A 10-step playbook for founders with Silicon Valley Bank accounts

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Yesterday, the United States It witnessed its second largest bank failure in history. In the tech world, Silicon Valley Bank (SVB) was one of the biggest banks backing small businesses, but today, tens of thousands of depositors are unable to access the capital.

This is not the first time I have witnessed a financing crisis. I’ve built technology businesses for over 20 years: 15 in software/internet and five in advanced hardware. Previously, I founded Archer Aviation, which went public in 2021 for $2.7 billion. Prior to that, I founded Vettery, which was acquired for US$110 million.

While I hope for the best, it is important for founders and CEOs to plan for the worst. This will be the weekend that separates the good businessman from the bad.

In 2020, when COVID-19 hit, I was raising my first series for Archer and the venture funding environment just came to a grinding halt. Within 48 hours, every meeting I was in was canceled.

While I hope for the best for banking companies with SVB, it’s important for founders and CEOs to plan for the worst. This will be the weekend that separates the good businessman from the bad.

Here’s a 10-step handbook for founders and CEOs that can increase your company’s odds of success:

1. Go to the office

This weekend, you’re in the war room. Spend time building a thoughtful plan based on several possible scenarios. It is better to prepare for the worst, calm down and execute accurately.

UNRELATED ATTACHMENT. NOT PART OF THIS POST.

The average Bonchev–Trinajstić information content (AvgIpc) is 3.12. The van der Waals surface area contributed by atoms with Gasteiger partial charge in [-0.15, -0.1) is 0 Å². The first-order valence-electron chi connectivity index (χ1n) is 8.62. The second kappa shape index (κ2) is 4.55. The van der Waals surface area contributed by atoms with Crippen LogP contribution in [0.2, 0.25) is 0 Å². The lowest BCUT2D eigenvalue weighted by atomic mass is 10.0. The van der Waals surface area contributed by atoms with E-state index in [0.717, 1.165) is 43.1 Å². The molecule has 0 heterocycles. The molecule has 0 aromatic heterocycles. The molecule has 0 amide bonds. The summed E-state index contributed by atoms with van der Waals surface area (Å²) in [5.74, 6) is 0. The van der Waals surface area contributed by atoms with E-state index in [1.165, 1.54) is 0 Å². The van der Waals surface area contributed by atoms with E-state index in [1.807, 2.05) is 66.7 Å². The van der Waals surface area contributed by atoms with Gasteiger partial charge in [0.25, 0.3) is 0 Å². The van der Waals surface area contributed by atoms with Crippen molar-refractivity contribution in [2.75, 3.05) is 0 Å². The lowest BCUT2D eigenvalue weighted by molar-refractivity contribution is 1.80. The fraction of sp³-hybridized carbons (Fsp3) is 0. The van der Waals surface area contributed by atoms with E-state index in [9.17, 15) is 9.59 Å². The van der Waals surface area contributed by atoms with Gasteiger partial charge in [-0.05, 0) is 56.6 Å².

The goal of this session is to thoughtfully document a plan that will extend the cash runway, establish talking points for employee communication, and immediately identify any levers you can pull to conserve cash.

2. Build an internal tiger team of three

This team should consist of the CEO, the finance leadership, the people who lead the product operations, and the people in general. Small teams make it easier to network and move quickly, but a mentor with experience navigating business cycles like these can also be helpful.

The goal of this team is to extend the funds remaining in the fund for at least 30 days in the hope that uninsured depositors will quickly see high recovery rates. The longer your runway, the higher your odds of success.

3. Start communicating with investors now

If you need more capital than the FDIC can insure, contact existing investors and be transparent about your SVB exposure. Be direct: ask them if they’d be in a position to transfer money to cover your capital needs, even if it means no strings attached.

I will also start creating a list of every non-existing investor in my network and be ready to contact them on Monday morning. Keep track of all of this so you can stay organized in case deposit settlements take several weeks.

You will find that good investors will step in to help because they know that this situation will not last forever. Your question is to get them to lend you new money or buy deposit claims outright. If things go south, you don’t want to be one of the 40,000 companies calling investors on Mondays.

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